Elon Musk is still intrinsic to Tesla’s future

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For years, Elon Musk has been the not-so-secret weapon behind Tesla’s success. His reputation as an indefatigable tech maverick helped to make emission-free vehicles desirable, first for the Silicon Valley crowd then the world. Now, his caustic online presence is considered a liability. But he cannot shoulder all the blame for the carmaker’s problems.

Tesla on Tuesday announced vehicle deliveries in the first quarter had fallen 8.5 per cent on last year, the first year-on-year drop since early 2020. The shares dropped 5 per cent. They are down nearly 60 per cent from its late-2021 high point.

Tesla blames supply problems, pointing to conflict in the Middle East and an arson attack at its Berlin factory. But a gap between production and delivery numbers suggests issues with demand.

Musk’s polarising personality may put some customers off. But multiple research companies have come to the same conclusion in previous years, even as delivery numbers rose. In 2021, Escalent wrote he was a drawback for the brand. Last year, Tesla reported record deliveries, topping 1.8mn vehicles.

The real problem is slowing rates of EV adoption. The stock is priced for nonstop growth. That requires a large customer base, hence Tesla’s transition from high-end, six-figure vehicles to more affordable models and deals with Uber and Hertz. It is targeting a pool of buyers who are more interested in price, range and charging station access than DeLorean style doors and the promise of autonomous driving software.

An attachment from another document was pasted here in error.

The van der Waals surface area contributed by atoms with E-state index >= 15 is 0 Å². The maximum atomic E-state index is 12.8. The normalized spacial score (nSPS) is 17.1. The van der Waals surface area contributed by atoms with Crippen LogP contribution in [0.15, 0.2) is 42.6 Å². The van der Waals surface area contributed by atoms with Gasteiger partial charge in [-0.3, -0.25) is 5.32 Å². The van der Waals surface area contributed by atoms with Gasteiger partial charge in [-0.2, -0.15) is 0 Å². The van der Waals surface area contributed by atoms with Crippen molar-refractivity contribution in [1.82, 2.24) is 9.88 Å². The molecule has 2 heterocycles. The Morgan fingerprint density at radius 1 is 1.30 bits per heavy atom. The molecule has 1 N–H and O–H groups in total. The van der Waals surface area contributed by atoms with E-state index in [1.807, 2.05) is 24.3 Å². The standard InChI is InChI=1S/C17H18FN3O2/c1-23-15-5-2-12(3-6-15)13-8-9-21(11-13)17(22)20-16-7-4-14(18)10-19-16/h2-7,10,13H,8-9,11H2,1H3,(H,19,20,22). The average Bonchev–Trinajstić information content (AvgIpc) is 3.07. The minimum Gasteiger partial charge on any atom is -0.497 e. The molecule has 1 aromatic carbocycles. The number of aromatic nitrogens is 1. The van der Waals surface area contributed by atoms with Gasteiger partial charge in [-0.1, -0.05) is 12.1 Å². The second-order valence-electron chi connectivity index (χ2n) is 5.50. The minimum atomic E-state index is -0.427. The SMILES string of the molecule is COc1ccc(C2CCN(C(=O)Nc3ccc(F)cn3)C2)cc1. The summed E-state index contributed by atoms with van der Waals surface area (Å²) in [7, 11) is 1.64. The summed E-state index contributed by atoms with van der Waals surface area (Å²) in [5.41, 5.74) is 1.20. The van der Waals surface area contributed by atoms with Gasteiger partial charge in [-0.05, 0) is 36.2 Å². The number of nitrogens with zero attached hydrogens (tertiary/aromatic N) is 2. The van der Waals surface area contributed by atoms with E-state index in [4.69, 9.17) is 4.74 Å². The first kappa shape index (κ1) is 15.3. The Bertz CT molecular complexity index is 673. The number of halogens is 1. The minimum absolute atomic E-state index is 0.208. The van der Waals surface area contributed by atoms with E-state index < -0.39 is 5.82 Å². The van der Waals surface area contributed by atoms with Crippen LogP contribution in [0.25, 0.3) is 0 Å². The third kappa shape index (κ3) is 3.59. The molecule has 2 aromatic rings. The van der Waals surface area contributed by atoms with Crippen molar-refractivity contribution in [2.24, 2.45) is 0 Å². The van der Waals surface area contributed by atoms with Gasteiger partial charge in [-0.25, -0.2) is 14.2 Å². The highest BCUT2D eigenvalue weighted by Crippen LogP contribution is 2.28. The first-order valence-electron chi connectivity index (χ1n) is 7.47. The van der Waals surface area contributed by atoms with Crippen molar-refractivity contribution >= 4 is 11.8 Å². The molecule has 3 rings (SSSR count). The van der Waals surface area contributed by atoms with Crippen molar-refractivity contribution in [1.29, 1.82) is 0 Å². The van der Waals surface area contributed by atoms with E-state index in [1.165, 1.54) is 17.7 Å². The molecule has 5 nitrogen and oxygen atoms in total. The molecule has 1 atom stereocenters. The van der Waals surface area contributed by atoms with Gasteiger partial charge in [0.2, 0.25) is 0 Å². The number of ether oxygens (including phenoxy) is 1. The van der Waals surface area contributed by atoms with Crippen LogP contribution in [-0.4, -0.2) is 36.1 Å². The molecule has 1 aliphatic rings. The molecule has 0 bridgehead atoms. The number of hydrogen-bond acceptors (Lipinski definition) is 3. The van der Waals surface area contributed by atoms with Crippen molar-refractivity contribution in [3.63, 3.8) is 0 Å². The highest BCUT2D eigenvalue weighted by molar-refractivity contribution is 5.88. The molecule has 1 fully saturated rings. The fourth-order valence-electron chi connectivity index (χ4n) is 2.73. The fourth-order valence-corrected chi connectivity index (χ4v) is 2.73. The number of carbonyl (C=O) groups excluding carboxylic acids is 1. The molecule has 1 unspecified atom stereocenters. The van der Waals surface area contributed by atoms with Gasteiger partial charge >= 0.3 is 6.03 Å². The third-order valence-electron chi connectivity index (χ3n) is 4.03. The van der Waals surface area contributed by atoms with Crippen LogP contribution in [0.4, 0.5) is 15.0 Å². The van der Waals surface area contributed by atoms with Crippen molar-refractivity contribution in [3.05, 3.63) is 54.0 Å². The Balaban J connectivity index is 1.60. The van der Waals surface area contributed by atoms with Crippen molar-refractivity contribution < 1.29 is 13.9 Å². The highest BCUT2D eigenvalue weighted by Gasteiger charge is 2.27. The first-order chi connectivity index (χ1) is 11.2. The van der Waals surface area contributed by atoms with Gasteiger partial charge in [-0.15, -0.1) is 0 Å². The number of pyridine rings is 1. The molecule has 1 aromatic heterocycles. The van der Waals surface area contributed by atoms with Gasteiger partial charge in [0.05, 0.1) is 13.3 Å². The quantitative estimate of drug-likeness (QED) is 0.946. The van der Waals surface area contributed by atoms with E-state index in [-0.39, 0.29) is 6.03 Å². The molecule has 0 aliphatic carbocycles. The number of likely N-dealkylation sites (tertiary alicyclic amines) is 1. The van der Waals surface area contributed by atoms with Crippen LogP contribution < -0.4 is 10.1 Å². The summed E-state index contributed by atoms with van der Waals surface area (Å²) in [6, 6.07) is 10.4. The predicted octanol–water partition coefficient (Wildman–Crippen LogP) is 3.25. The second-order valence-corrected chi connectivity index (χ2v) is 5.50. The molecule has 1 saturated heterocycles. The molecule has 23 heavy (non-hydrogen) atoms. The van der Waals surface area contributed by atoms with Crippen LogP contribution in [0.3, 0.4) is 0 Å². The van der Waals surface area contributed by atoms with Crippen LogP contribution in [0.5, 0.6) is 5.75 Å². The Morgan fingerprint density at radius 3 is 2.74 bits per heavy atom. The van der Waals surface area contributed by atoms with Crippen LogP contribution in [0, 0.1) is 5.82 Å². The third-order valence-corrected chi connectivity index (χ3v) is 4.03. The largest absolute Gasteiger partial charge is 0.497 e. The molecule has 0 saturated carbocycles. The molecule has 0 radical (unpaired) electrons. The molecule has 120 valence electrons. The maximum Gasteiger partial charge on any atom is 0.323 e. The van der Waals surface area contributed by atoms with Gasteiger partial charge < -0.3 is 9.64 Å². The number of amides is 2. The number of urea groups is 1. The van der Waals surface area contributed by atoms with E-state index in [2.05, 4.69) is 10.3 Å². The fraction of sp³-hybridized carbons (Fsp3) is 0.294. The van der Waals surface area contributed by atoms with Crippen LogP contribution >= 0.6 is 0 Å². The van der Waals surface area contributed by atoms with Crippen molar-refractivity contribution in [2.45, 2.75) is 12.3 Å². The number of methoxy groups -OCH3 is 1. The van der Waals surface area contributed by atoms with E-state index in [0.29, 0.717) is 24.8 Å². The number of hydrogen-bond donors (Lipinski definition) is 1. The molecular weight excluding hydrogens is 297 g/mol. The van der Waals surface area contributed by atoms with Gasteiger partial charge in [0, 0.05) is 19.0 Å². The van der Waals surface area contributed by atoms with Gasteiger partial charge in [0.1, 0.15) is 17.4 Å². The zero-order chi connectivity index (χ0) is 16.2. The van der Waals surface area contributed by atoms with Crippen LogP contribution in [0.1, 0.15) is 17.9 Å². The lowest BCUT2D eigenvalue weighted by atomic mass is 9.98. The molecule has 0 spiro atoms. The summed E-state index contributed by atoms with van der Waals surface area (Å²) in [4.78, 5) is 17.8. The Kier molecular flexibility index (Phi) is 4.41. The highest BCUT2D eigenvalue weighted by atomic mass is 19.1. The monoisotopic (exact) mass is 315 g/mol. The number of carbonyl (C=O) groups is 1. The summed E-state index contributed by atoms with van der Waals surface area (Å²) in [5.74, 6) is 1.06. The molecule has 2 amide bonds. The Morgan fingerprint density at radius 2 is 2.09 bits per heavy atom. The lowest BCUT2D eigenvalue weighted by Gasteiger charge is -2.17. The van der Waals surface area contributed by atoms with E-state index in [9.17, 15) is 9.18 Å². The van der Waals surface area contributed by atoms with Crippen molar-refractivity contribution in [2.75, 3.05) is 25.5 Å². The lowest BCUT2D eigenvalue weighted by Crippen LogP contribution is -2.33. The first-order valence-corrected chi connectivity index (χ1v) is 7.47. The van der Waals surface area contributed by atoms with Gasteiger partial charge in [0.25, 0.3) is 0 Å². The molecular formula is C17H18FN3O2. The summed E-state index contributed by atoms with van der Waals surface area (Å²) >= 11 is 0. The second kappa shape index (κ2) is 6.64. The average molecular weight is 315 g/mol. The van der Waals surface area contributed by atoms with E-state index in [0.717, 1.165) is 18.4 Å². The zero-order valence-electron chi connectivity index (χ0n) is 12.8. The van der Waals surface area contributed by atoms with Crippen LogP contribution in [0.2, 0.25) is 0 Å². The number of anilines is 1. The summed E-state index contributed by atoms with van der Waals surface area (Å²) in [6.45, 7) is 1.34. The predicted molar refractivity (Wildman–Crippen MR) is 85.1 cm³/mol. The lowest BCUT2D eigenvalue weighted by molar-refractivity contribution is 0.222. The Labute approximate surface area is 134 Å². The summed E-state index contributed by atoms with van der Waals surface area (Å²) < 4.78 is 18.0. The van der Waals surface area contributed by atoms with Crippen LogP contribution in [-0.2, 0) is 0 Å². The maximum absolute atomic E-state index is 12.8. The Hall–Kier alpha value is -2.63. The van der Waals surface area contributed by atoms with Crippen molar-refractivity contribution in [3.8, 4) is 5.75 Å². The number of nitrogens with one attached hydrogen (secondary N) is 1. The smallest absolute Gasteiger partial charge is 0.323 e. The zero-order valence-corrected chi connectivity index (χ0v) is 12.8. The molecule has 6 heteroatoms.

EVs are still more expensive to make than petrol cars, partly because of the high cost of minerals required for their batteries. Some of the government subsidies that bridged the gap have been withdrawn. Meanwhile, global price wars are hurting all combatants. Tesla cut prices by up to 20 per cent last year amid a proliferation of low-cost vehicles from China.

The good news is profitability and high share prices have allowed Tesla to bank funds. At the end of last year it was sitting on more than $29bn in cash and cash equivalents, up from less than $4bn five years earlier. It has the means to see off low-priced competitors while working on charging infrastructure and more affordable vehicles.

Musk’s plans are as bombastic as ever. On the realistic end is a $25,000 vehicle and cheaper assembly process. But one day, he says, Tesla and SpaceX may create something that is not “even really a car”. The Technoking is the reason Tesla remains the most distinctive car company in the world.

Lex is the FT’s flagship daily investment column. If you are a subscriber and would like to receive alerts when Lex articles are published, just click the button “Add to myFT”, which appears at the top of this page above the headline

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